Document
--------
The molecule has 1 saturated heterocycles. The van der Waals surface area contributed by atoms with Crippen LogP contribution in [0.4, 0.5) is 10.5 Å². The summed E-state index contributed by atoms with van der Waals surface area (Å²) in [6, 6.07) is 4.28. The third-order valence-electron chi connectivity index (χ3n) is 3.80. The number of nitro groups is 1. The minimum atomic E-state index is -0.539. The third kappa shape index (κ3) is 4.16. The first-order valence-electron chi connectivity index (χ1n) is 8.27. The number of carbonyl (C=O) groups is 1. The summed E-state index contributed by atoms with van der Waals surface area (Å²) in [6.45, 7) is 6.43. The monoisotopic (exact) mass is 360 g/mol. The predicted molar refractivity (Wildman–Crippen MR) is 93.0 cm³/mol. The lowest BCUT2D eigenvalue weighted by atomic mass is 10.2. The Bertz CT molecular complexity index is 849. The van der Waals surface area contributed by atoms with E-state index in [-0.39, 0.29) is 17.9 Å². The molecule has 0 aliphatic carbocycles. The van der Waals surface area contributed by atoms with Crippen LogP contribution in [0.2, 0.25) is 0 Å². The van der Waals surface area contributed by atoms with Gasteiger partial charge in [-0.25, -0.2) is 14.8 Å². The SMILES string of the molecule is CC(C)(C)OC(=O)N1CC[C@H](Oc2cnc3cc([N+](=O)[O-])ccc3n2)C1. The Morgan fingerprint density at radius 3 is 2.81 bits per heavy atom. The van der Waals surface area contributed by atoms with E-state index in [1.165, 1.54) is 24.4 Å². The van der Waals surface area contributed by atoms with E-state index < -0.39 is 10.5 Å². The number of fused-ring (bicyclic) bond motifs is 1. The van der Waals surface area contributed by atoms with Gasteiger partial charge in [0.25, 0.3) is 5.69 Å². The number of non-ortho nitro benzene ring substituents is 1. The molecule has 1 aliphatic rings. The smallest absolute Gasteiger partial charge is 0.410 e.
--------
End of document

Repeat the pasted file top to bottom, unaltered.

The molecule has 1 saturated heterocycles. The van der Waals surface area contributed by atoms with Crippen LogP contribution in [0.4, 0.5) is 10.5 Å². The summed E-state index contributed by atoms with van der Waals surface area (Å²) in [6, 6.07) is 4.28. The third-order valence-electron chi connectivity index (χ3n) is 3.80. The number of nitro groups is 1. The minimum atomic E-state index is -0.539. The third kappa shape index (κ3) is 4.16. The first-order valence-electron chi connectivity index (χ1n) is 8.27. The number of carbonyl (C=O) groups is 1. The summed E-state index contributed by atoms with van der Waals surface area (Å²) in [6.45, 7) is 6.43. The monoisotopic (exact) mass is 360 g/mol. The predicted molar refractivity (Wildman–Crippen MR) is 93.0 cm³/mol. The lowest BCUT2D eigenvalue weighted by atomic mass is 10.2. The Bertz CT molecular complexity index is 849. The van der Waals surface area contributed by atoms with E-state index in [-0.39, 0.29) is 17.9 Å². The molecule has 0 aliphatic carbocycles. The van der Waals surface area contributed by atoms with Crippen LogP contribution in [0.2, 0.25) is 0 Å². The van der Waals surface area contributed by atoms with Gasteiger partial charge in [-0.25, -0.2) is 14.8 Å². The SMILES string of the molecule is CC(C)(C)OC(=O)N1CC[C@H](Oc2cnc3cc([N+](=O)[O-])ccc3n2)C1. The Morgan fingerprint density at radius 3 is 2.81 bits per heavy atom. The van der Waals surface area contributed by atoms with E-state index in [1.165, 1.54) is 24.4 Å². The van der Waals surface area contributed by atoms with E-state index < -0.39 is 10.5 Å². The number of fused-ring (bicyclic) bond motifs is 1. The van der Waals surface area contributed by atoms with Gasteiger partial charge in [0.25, 0.3) is 5.69 Å². The number of non-ortho nitro benzene ring substituents is 1. The molecule has 1 aliphatic rings. The smallest absolute Gasteiger partial charge is 0.410 e.